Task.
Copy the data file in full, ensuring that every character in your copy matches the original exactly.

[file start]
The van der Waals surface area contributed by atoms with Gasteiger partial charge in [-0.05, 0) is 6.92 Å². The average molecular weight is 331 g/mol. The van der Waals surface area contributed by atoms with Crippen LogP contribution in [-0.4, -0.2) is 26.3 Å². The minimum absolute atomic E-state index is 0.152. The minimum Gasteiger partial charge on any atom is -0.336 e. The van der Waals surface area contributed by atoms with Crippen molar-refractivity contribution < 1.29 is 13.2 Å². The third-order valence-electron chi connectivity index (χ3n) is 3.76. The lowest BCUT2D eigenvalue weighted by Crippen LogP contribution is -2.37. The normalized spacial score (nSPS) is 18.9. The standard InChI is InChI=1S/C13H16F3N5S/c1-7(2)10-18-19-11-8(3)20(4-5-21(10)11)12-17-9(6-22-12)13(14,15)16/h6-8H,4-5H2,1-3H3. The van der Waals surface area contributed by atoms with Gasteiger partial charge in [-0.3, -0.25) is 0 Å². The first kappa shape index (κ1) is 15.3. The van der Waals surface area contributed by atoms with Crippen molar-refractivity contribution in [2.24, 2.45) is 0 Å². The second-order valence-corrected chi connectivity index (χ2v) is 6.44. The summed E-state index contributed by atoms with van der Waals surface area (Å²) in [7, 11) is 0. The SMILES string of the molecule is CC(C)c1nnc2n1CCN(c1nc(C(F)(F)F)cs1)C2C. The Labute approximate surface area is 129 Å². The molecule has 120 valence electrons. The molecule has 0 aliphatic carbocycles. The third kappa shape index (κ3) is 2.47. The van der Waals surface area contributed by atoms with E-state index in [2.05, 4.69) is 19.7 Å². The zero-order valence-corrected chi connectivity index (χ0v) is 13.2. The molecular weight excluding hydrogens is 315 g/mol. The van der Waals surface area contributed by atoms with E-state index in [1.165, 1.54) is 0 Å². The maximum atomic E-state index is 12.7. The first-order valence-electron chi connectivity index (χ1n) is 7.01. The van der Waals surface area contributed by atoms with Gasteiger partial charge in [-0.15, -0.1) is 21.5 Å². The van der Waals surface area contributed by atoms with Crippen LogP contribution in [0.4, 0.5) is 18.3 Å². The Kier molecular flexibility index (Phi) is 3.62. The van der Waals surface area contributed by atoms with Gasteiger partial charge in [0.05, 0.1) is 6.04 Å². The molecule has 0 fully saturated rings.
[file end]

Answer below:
The van der Waals surface area contributed by atoms with Gasteiger partial charge in [-0.05, 0) is 6.92 Å². The average molecular weight is 331 g/mol. The van der Waals surface area contributed by atoms with Crippen LogP contribution in [-0.4, -0.2) is 26.3 Å². The minimum absolute atomic E-state index is 0.152. The minimum Gasteiger partial charge on any atom is -0.336 e. The van der Waals surface area contributed by atoms with Crippen molar-refractivity contribution < 1.29 is 13.2 Å². The third-order valence-electron chi connectivity index (χ3n) is 3.76. The lowest BCUT2D eigenvalue weighted by Crippen LogP contribution is -2.37. The normalized spacial score (nSPS) is 18.9. The standard InChI is InChI=1S/C13H16F3N5S/c1-7(2)10-18-19-11-8(3)20(4-5-21(10)11)12-17-9(6-22-12)13(14,15)16/h6-8H,4-5H2,1-3H3. The van der Waals surface area contributed by atoms with Gasteiger partial charge in [-0.3, -0.25) is 0 Å². The first kappa shape index (κ1) is 15.3. The van der Waals surface area contributed by atoms with Crippen molar-refractivity contribution in [2.24, 2.45) is 0 Å². The second-order valence-corrected chi connectivity index (χ2v) is 6.44. The summed E-state index contributed by atoms with van der Waals surface area (Å²) in [7, 11) is 0. The SMILES string of the molecule is CC(C)c1nnc2n1CCN(c1nc(C(F)(F)F)cs1)C2C. The Labute approximate surface area is 129 Å². The molecule has 120 valence electrons. The molecule has 0 aliphatic carbocycles. The third kappa shape index (κ3) is 2.47. The van der Waals surface area contributed by atoms with E-state index in [2.05, 4.69) is 19.7 Å². The zero-order valence-corrected chi connectivity index (χ0v) is 13.2. The molecular weight excluding hydrogens is 315 g/mol. The van der Waals surface area contributed by atoms with E-state index in [1.165, 1.54) is 0 Å². The maximum atomic E-state index is 12.7. The first-order valence-electron chi connectivity index (χ1n) is 7.01. The van der Waals surface area contributed by atoms with Gasteiger partial charge in [-0.15, -0.1) is 21.5 Å². The van der Waals surface area contributed by atoms with Crippen LogP contribution in [0.4, 0.5) is 18.3 Å². The Kier molecular flexibility index (Phi) is 3.62. The van der Waals surface area contributed by atoms with Gasteiger partial charge in [0.05, 0.1) is 6.04 Å². The molecule has 0 fully saturated rings.